‘Indian Citroen will lead the way on EV introduction’
Carlos Tavares, Stellantis CEO, discusses the electric roadmap for India.
Citroen will lead the way in electric vehicles (EVs) for India next year, said Carlos Tavares, CEO Stellantis, at a virtual roundtable in Chennai on Tuesday.
“Citroen will introduce the smart car programme, it has been created under the Citroen umbrella and the EV versions are part of this programe. Specifically the Indian Citroen will be leading the way on EV introduction,” he elaborated.
Tavares said the group had decided from “Day One” that it would put an EV version in its smart car programme and the overall platform has been prepared for that objective. The fact that this has been engineered in India is testimony to the intent behind this.
“We are committed to not only bringing compact cars under four metres but also bringing EVs as people movers” continued Tavares. The plan is to bring a wide range of EVs with different body styles which include MPVs and compact SUVs.
Stellantis is the merged entity of Groupe PSA and Fiat Chrysler Automobiles (FCA) with operations in India spread across two vehicle production plants, a powertrain facility and R&D centre in Chennai and Pune. The company will focus on the Citroen and Jeep brands to power its India innings through this decade.
“We have selected Jeep and Citroen to lead our points of focus in the Indian market so that we learn everything we need to learn. The two brands are strong opportunities. Jeep has been extremely successful around the world in terms of using electrified powertrains that we label 4xe,” said Tavares. According to him, Jeep would transition “between now to cut to a few years from PHEV to pure EV.”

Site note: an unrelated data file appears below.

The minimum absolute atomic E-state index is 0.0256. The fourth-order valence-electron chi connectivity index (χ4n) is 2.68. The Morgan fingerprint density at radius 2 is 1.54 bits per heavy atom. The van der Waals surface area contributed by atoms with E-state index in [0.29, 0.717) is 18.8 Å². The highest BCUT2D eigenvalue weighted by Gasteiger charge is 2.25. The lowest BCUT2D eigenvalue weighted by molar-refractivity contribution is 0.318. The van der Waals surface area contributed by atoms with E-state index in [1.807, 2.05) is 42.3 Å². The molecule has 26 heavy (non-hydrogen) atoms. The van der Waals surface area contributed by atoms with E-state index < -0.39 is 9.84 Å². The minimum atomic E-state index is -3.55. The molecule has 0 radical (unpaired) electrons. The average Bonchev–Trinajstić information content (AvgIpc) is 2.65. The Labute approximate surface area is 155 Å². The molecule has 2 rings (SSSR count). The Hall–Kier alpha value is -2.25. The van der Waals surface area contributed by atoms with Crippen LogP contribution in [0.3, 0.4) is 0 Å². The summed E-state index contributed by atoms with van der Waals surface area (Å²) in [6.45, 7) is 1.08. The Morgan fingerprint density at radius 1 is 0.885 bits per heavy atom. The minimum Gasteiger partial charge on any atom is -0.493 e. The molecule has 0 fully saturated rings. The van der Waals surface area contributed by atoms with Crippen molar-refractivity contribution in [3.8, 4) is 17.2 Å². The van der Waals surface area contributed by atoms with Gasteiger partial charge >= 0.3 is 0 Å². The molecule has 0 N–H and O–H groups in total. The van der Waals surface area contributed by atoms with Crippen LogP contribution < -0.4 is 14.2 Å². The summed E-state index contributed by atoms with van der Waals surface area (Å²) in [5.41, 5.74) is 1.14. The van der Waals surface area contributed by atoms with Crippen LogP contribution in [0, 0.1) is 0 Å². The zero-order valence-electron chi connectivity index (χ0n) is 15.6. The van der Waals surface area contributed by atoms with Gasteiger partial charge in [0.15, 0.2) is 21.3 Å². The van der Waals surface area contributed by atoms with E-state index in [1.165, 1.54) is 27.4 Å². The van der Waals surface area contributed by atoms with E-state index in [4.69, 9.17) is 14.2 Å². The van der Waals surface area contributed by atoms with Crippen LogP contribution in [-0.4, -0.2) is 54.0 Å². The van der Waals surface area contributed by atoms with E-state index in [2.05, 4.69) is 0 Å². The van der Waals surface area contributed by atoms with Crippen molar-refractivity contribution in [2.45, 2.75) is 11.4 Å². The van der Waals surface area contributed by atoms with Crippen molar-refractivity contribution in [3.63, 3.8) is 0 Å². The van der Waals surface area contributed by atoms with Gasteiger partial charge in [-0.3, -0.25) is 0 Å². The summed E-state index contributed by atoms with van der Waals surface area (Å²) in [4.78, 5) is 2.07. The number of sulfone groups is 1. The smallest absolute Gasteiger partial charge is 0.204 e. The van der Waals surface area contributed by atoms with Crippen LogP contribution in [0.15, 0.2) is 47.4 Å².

Tavares admitted that there were a lot of challenges to reckon with while planning out the EV roadmap in India. “If we want to bring zero emission mobility devices, we need to make sure that the full lifecycle analysis is clean which means we need to take care not only about the mobility device but also the energy,” he said.
The second challenge was to ensure that the EVs are affordable especially for the large middle-class customer base in India. This is “still something that needs a lot of work” not only as a company but as an industry to make this happen.
Sales figures from all over the world show a “significant gap” between EVs and conventional technologies “reflecting the fact” that an EV is 40 to 50 percent more expensive in total production cost. “If we transfer this entire amount to the final customer, they would not be able to afford EVs which would not reduce environmental emissions,” said Tavares.
For now, sourcing batteries from India “doesn’t seem to be possible” but in the event it does emerge a reality in the near future, Stellantis will sourcing batteries and battery cells form here for the rest of the world. “We believe sourcing from India is always a better position. If that were to happen, we would achieve nearly 90 percent of localisation in Chennai,” he added.
Tavares reiterated that the full power of Stellantis would be leveraged for India given that it was a much bigger entity than a standalone PSA or FCA. “Now we are together, we are one single company acting in a very aligned way. It is one single company, one single family and one single plan till 2030. So things are more exciting than ever because this powerful family is now executing a great plan for the company,” he said.
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